Sunscreen is essential for preventing skin diseases and premature aging. In conclusion: sunscreen should be used in every season. However, experts started to warn about the importance of protection against UV, but that happened only a few years ago.

There are several types of electromagnetic radiation and one of them is UV radiation. Ultraviolet radiation consists of 3 wavelengths: UVA rays (emitting a wavelength from 320 to 400nm and aren’t absorbed by the ozone), UVB rays (the wavelength from 290 to 320nm, partially absorbed by ozone) and UVC rays (are stopped by ozone) -> well, what’s still left from ozone.

UV radiation has some beneficial effects, such as vitamin D synthesis. It also has a positive effects on the treatment of dermatological problems (acne, psoriasis), bone and joint disorders and childhood diseases. However, there are more negative effects (role in pathogenesis of skin cancer, photo-aging and photo-immunosuppression) than positive.

 UVAUVB
Acute effectsImmediate pigmentation, photosensibilisationErythema, edema, pigment darkening, thicker epidermis, synthesis of vitamin D
Chronic effectsPhoto-aging, immunotoxicityPhotocarcinogenesis, immunotoxicity

UVA rays

UVA rays represent the largest part of solar radiation. They stimulate the formation of reactive oxygen species or ROS. We’ve already been writing about it in blogs (Vitamin C and After 25th, we begin to grow old). UVA rays increase the number of inflammatory cells and reduce the activity of Langerhans cells, which are the first line of defense of our immune system.

UVB rays

UVB radiation causes sunburn. It represents about 18% of total solar radiation and it’s 50-100x stronger than UVA radiation. Our DNA molecules absorb UVB light very well, which can lead to mutation and carcinogenesis. They can damage biomolecules (proteins, lipids and DNA molecules).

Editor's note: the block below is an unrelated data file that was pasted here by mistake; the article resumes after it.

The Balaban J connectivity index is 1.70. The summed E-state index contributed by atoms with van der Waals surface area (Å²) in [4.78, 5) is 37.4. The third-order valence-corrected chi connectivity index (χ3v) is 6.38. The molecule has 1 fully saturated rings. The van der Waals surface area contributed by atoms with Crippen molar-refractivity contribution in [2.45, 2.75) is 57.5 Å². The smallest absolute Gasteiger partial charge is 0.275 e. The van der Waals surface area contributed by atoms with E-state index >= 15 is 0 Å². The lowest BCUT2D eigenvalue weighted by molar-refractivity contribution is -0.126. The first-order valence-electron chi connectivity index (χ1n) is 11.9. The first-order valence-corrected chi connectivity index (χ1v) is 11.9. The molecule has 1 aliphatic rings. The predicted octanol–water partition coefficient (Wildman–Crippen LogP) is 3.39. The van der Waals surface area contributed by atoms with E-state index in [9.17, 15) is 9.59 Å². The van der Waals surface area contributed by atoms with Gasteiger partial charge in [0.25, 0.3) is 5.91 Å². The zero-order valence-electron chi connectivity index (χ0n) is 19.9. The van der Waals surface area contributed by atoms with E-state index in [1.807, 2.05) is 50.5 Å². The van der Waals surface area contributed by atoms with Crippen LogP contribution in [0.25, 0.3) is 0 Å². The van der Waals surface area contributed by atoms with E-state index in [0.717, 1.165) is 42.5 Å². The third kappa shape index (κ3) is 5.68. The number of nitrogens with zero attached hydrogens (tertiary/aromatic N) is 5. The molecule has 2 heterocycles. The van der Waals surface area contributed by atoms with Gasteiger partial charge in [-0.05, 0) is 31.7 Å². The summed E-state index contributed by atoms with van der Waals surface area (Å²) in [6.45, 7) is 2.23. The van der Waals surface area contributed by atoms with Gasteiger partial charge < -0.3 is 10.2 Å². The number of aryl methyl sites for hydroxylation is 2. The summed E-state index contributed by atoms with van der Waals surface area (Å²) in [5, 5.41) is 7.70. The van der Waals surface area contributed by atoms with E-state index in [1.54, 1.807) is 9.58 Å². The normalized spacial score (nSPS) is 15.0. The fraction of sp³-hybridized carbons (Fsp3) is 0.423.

UV rays don’t rest!

A few days ago, we’ve asked on Instagram story some questions about your habits regarding to sunscreens and their usage.

57% use the sunscreen only on the beach

56% prefer using sunscreen with a very high protection factor (50, 50+)

69% apply sunscreen several times a day

22% avoids nanoparticles in sunscreens

It’s a bit worrying that more than half of you use sunscreen only at the beach. It’s true that in winter the sun is significantly weaker comparing to summer, but this doesn’t necessarily mean there are no UV rays. In winter while it’s snowing it’s even more likely to get sunburned, because UV rays reflects from snow (white colour reflects sun rays). Despite the fact that there are clouds, who says UV rays can’t pass these clouds to get to us? Again, not so much, but they pass through. Have you ever heard of a friend who went hiking ant the weather was cloudy and came home as red as a beet? Because we have! So this means that UV rays exists even on a cloudy day.

Why is re-application necessary?

Probably, the ones who had answered that apply sunscreen only once, are asking themselves what the hell? You have applied the cream, okay. So you don’t sweat or touch your face? Consequently, by touching and sweating you remove the cream. Also, UV filters stop working after a certain amount of time, meaning they no longer have the effect of protection.

Sun protection products